Entertainment facility chains are also looking at the need for crossover promotion. The opportunities that tournaments bring to the vital repeat visitation and brand recognition element of facility business, has not been lost on entertainment outside of amusement. Social entertainment chain Topgolf Entertainment (recently acquired by Callaway for $2b) announced they have launched a cross-platform global tournament competition, supporting players at the 8,500 ‘Toptracer Range’ gamified driving ranges, and those on ‘World Golf Tour’ mobile golf game app (which has over 30 million users). The corporation revealed a first-of-its-kind ‘9-Shot Challenge Global Tournament’, that will allow players to compete across the world and is expected to grow as a dedicated competition, supported by the corporation. The provides the ability to tie players into an app-based tournament that is also location-based. The Topgolf crossover took an even more intense step with the announcement of a cross-promotion partnership with “Sports Betting” platform, BetMGM. The relationship will include the activation of branding and promotions, by both parties, across the ‘World Golf Tour’ game app, and at selected Topgolf locations. This will see the promotion of the immersive sports betting experience provided by BetMGM to Topgolf guests. The ability to offer this service comes on the back of the 2018 US Supreme Court ruling, permitting wagering on sports in selected conditions. How this will be rolled into future competitions and tournaments is a subject that will be watched closely, especially by the eSports community. One of the best examples of a crossover in brands between consumer and commercial in this sector would be from Ubisoft. The consumer game publisher and developer has seen its properties developed for conventional video amusement with Adrenaline Amusements, for VR amusement ride systems with LAI Games, for VR Arena Scale deployment with Zero Latency, and the company has even created its own label for VR escape game projects and sales. Ubisoft has created a dedicated LBE division to oversee this. Another initiative was the short-lived experiment into family location-based entertainment venue development (‘Rabbids Amusement Centre’). Moving forward, the company recently revealed further developments in LBE with its IP, with the announcement through Blooloop of a partnership with Osool Entertainment, to develop three attractions using Ubisoft’s ‘Assassin’s Creed’ IP in the Saudi-based indoor facility (Fizz).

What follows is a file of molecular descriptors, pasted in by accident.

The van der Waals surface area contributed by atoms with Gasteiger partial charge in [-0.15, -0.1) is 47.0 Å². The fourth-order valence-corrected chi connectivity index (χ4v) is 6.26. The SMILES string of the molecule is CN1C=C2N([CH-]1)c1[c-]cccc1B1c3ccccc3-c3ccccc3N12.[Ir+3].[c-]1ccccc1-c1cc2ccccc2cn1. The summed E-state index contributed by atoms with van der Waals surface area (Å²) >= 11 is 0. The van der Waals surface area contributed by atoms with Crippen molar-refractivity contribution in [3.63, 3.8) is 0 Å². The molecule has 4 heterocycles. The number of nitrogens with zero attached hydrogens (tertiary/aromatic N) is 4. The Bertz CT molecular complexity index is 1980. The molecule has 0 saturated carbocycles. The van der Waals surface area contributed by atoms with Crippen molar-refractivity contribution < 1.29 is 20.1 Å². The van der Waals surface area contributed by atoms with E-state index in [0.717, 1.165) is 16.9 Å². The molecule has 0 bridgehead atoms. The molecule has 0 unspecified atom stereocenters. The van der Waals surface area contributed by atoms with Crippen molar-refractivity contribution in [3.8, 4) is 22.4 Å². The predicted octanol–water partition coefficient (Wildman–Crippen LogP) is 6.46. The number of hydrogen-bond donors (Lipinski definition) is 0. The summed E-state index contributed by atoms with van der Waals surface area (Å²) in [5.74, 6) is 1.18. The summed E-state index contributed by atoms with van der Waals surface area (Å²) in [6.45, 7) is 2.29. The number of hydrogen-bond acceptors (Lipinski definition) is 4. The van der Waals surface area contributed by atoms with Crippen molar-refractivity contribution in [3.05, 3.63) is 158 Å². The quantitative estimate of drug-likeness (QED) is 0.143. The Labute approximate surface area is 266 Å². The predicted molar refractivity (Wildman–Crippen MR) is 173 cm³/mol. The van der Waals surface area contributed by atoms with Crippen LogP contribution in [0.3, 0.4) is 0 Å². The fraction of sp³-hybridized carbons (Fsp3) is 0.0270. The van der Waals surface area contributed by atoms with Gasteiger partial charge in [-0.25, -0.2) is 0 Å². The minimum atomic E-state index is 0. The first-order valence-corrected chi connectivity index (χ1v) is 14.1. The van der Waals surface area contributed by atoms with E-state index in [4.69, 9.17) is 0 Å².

The short-lived Rabbids’ Amusement Centre [QuebecGetaways]
Other IP and leading brands are joining this charge, as seen with the success achieved by Hasbro and Lionsgate diversifying into a serious commercial entertainment presence. Not to mention the high publicity around consumer game developer Nintendo’s entry in location-based entertainment with Universal Studios (‘Super Nintendo World’). Other operations had also started to dabble prior to the upheaval of the Global Health Crisis. Along with successes, we can also chart the major failures as seen with ‘Hub Zero’ in Dubai (owned by Meraas Leisure), that worked with developers Electronic Arts, Microsoft, Capcom, Konami, Square Enix and PopCap to conceptualize attractions based on their IP for the LBE venue that, eventually, failed to live up to any of its hyperbole. Speaking of toy brands looking at a crossover into location-based entertainment, and it was announced that Mattel would be developing its first ‘Mission: Play!’ facility in Potsdamer Platz, Berlin, Germany. The venue has been developed by iP2Development and will be operated by Planet Leisure Germany – a dedicated family entertainment center concept based around key Mattel IP such as Barbie, Hot Wheels and Mega Bloks. The facility is scheduled to open its doors in 2022. This marks the latest move into amusement and attraction space by the toy giant – the company was also involved with Adrenaline Amusement on an amusement release based on its Hot Wheels brand back in 2019, along with other entertainment interests.
Artist’s impression of the new Mission: Play facility [Mattel]
This underlines how difficult it is to successfully cross over between the two industries, but this will not stop many more from trying. And so, plans to have cross-platform presences for important IP will continue, and Out-of-Home Entertainment will become the “10thGen” game platform in many developers’ eyes, considering the changes in these new valuable waters.